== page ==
National Parks in the Pacific West Region Kickstarted the Ultimate Bucket List
Spanning six states and two U.S. territories, the Pacific West region houses some of the most beautiful National Park Service sites in this country. Totaling 63 NPS sites from all NPS designations, including more than a quarter of the major national parks, the region has so many parks, and so many places to add to your bucket list! Here’s the list of all the states and territories within the Pacific West region, along with their associated NPS sites:
American Samoa: 1 NPS site
California: 28 NPS sites
Guam: 1 NPS site
Hawaii: 8 NPS sites
Idaho: 5 NPS sites
Nevada: 3 NPS sites
Oregon: 4 NPS sites
Washington: 13 NPS sites
National Park of American Samoa is by far the farthest I’ve travelled for a national park, alongside Virgin Islands National Park/Photo courtesy of Linda Mohammad
Of all the 63 NPS sites that reside here, I’ve been fortunate to visit 51 of them in the last four years. My bucket list journey started in my current home state of California back in April 2016. A few months prior to that, I was browsing the Visit California magazine where an article headline “California National Parks List” caught my eye. Being a big fan of lists (and checking them twice!), I looked up the full article online and that moment quickly evolved into a bucket list for 2016. I started with California’s nine major national parks and completed them all by September that year.
I thought to myself, “What’s next?” That question was answered with another question. Why stop at the nine major national parks? Why not continue and experience all 28 of the NPS sites in California? My friends, that’s exactly what I did and accomplished at the end of November. The journey didn’t stop there, and my bucket list quickly grew into bigger goals to experience all 62 major national parks (accomplished this last year!) across the country, and hopefully someday to visit all 400+ NPS sites.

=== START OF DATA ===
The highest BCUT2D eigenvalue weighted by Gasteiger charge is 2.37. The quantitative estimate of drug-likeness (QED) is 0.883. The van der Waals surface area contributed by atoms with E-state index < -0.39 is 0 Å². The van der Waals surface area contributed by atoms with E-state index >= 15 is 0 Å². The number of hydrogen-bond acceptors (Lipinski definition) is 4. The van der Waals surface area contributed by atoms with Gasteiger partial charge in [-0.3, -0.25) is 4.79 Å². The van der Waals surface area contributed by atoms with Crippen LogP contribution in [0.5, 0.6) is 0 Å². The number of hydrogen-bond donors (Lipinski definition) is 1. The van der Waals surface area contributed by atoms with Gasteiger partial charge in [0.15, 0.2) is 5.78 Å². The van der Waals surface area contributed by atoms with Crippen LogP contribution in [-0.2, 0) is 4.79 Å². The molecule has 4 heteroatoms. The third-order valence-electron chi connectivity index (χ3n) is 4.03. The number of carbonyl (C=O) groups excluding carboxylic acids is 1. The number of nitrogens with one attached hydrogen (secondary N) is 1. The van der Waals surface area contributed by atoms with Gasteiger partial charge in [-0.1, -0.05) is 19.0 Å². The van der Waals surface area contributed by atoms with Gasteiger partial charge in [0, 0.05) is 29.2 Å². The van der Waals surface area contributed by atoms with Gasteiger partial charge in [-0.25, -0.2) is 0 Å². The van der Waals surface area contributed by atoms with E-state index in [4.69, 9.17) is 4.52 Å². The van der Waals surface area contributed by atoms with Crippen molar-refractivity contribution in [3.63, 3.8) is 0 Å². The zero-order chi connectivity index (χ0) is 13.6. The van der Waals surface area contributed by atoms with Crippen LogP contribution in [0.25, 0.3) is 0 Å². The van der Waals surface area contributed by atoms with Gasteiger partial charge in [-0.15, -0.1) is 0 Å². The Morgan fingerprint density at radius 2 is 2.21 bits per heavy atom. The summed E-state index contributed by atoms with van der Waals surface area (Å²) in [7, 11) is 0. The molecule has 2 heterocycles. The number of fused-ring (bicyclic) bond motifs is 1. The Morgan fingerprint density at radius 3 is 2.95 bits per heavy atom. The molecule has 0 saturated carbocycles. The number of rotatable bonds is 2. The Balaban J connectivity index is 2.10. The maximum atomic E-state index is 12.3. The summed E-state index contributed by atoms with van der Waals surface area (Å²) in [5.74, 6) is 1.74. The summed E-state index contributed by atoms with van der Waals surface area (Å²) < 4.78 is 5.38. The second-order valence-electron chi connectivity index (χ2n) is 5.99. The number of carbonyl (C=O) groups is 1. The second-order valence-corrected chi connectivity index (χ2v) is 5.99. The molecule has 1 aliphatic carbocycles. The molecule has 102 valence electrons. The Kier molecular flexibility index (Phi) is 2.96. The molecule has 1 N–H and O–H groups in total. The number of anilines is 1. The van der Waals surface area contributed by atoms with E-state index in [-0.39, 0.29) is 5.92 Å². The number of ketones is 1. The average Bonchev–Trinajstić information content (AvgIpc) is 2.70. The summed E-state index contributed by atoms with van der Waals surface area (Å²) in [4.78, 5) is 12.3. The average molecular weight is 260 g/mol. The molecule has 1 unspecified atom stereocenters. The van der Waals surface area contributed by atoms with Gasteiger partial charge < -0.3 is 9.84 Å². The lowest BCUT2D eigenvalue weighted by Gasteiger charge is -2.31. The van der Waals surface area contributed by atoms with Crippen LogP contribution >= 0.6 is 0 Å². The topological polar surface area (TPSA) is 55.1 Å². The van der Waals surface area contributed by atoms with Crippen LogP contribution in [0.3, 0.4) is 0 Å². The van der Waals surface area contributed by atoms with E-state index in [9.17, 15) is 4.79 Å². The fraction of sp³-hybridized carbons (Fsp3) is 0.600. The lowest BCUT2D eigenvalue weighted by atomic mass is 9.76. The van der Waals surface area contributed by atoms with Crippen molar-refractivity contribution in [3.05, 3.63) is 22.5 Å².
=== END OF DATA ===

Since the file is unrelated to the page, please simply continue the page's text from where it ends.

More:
One of my favorite small parks is John Day Fossil Beds National Monument in eastern Oregon. Who knew volcanic ash could be so beautiful?/Photo by Linda Mohammad
Most of my national park adventures took place over weekends and a few of them were done during longer holiday weekends or vacation time. Since I live two hours north of Los Angeles International Airport (LAX), it was convenient for finding affordable tickets to major airports around this region. Besides flying to some of the farther states and destinations across the Pacific Ocean, my trips also include some Amtrak train rides and road trips by personal and rental cars, as well as being a backseat driver with accompanying friends.
I usually traveled solo at the beginning of my bucket list journey, so often times I opted to car camp at park campgrounds or sleep in the car whenever I didn’t feel like pitching a tent. Staying at park campgrounds helps lower the trip cost, as they cost between $15 to $25 per night. The cost for rental cars, on the other hand, varies based on the arrival airport, as well as the duration of the trip.
I’m looking forward to share more about these parks and my time there in my next posts!
Header photo: Death Valley National Park, the park that kicked off my California national park bucket list in 2016/Photo by Linda Mohammad
Linda Mohammad, also known as The Bucket List Traveler, is originally from Malaysia, but now calls California home. What started as a bucket list goal to experience all California national parks turned into a bigger bucket list to see all 62 America’s major national parks, which she accomplished in 2019. As a weekend warrior, she’s passionate about energizing park lovers while planning visits to public lands.